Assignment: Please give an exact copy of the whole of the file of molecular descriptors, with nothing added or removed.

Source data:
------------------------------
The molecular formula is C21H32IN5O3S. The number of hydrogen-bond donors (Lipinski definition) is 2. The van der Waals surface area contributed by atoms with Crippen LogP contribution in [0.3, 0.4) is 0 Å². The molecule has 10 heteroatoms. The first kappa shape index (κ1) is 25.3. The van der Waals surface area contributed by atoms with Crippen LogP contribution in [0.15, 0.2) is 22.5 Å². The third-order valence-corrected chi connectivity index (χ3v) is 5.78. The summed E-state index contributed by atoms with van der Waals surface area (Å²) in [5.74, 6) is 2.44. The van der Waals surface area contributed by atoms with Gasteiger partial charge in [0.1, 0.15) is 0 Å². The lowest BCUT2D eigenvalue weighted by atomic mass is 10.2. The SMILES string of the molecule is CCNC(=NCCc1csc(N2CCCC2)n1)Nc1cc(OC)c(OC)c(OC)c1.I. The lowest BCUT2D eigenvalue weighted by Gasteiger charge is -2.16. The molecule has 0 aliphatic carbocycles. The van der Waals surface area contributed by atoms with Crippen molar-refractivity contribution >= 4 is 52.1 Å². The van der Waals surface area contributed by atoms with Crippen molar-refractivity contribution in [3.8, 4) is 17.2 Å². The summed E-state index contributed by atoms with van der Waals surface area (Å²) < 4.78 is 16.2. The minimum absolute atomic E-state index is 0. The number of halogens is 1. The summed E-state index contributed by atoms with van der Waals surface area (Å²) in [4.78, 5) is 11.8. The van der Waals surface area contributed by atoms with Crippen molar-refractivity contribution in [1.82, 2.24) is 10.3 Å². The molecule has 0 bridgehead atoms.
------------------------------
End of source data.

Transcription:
The molecular formula is C21H32IN5O3S. The number of hydrogen-bond donors (Lipinski definition) is 2. The van der Waals surface area contributed by atoms with Crippen LogP contribution in [0.3, 0.4) is 0 Å². The molecule has 10 heteroatoms. The first kappa shape index (κ1) is 25.3. The van der Waals surface area contributed by atoms with Crippen LogP contribution in [0.15, 0.2) is 22.5 Å². The third-order valence-corrected chi connectivity index (χ3v) is 5.78. The summed E-state index contributed by atoms with van der Waals surface area (Å²) in [5.74, 6) is 2.44. The van der Waals surface area contributed by atoms with Gasteiger partial charge in [0.1, 0.15) is 0 Å². The lowest BCUT2D eigenvalue weighted by atomic mass is 10.2. The SMILES string of the molecule is CCNC(=NCCc1csc(N2CCCC2)n1)Nc1cc(OC)c(OC)c(OC)c1.I. The lowest BCUT2D eigenvalue weighted by Gasteiger charge is -2.16. The molecule has 0 aliphatic carbocycles. The van der Waals surface area contributed by atoms with Crippen molar-refractivity contribution >= 4 is 52.1 Å². The van der Waals surface area contributed by atoms with Crippen molar-refractivity contribution in [3.8, 4) is 17.2 Å². The summed E-state index contributed by atoms with van der Waals surface area (Å²) < 4.78 is 16.2. The minimum absolute atomic E-state index is 0. The number of halogens is 1. The summed E-state index contributed by atoms with van der Waals surface area (Å²) in [4.78, 5) is 11.8. The van der Waals surface area contributed by atoms with Crippen molar-refractivity contribution in [1.82, 2.24) is 10.3 Å². The molecule has 0 bridgehead atoms.